Religion and politics take centre stage in pageant

Religion and politics take centre stage in pageant
Contestants of Muslimah World 2013, a pageant for Muslim women, applying make-up before the finale in Jakarta.

JAKARTA - For weeks, Indonesians have been fixated on the issue of beauty pageants.

Hardline and conservative Muslims have been campaigning to stop Indonesia from hosting Miss World 2013, even after the government relented to their demand that the Sept 28 finals be moved from the outskirts of Jakarta in Muslim-dominant Java to the Hindu island of Bali.

Islamic conservatives have tried to cast the debate as one about morality. But it could just as easily be seen as having to do with politics, and in particular manoeuvring ahead of the presidential election next year.

Tellingly, both the government and Islamic conservatives have done little about Miss World's rival, World Muslimah. Organised by a local Muslim group, the latter event held its final round on Wednesday in the capital.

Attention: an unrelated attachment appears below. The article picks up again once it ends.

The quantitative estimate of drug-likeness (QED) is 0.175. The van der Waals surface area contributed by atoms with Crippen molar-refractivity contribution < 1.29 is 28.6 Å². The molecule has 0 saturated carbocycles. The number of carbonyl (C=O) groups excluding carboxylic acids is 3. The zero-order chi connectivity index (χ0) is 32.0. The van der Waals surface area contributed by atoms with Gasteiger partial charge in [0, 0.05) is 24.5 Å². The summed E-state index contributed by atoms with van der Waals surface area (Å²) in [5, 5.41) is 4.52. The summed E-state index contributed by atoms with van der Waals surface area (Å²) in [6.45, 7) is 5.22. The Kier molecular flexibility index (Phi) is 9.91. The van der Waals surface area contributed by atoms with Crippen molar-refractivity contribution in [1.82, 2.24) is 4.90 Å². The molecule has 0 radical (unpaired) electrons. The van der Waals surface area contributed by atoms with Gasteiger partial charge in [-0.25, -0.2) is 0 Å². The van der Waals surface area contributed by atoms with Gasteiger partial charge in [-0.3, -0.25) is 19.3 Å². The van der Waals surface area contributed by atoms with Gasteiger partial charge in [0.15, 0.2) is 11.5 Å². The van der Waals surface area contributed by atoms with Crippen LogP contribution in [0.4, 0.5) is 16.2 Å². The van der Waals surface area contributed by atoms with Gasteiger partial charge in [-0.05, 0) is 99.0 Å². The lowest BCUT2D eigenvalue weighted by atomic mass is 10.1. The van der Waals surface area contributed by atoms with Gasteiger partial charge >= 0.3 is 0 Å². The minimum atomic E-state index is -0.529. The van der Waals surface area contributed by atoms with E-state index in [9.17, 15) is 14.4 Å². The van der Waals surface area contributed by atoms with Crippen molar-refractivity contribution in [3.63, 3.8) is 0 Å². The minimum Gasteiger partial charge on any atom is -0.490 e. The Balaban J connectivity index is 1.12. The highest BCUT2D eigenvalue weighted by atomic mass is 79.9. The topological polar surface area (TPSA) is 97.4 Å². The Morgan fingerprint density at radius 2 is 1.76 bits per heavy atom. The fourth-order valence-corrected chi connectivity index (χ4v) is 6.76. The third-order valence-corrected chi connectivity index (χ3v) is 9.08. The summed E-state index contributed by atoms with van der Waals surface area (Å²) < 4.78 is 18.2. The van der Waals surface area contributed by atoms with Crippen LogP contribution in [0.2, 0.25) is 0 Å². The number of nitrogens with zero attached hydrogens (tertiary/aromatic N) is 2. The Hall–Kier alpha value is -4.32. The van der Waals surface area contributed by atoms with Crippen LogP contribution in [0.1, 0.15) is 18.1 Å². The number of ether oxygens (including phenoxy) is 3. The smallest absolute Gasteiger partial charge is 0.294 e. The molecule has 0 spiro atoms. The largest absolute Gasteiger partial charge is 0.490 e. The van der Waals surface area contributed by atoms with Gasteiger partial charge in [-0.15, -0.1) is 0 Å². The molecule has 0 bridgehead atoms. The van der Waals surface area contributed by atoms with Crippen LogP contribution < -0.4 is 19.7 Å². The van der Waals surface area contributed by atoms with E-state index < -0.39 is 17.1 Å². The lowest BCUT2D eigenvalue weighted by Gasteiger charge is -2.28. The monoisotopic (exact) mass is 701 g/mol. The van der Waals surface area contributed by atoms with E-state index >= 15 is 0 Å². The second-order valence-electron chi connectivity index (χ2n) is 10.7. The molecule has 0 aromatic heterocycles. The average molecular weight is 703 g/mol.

Is there a double standard at work here?

Opponents of the Miss World contest have linked up with the Indonesian Ulama Council (MUI), the nation's highest authority on Islam, in their campaign against the pageant.

Their objection to the contest has been driven by two reasons.

First, Islam frowns upon the beauty contest because it involves violating women's modesty by having the contestants expose too much of themselves when they wear bikinis. An Islamic edict forbids women from exposing their "aurat", parts of the body that must be covered except to their husbands or relatives.



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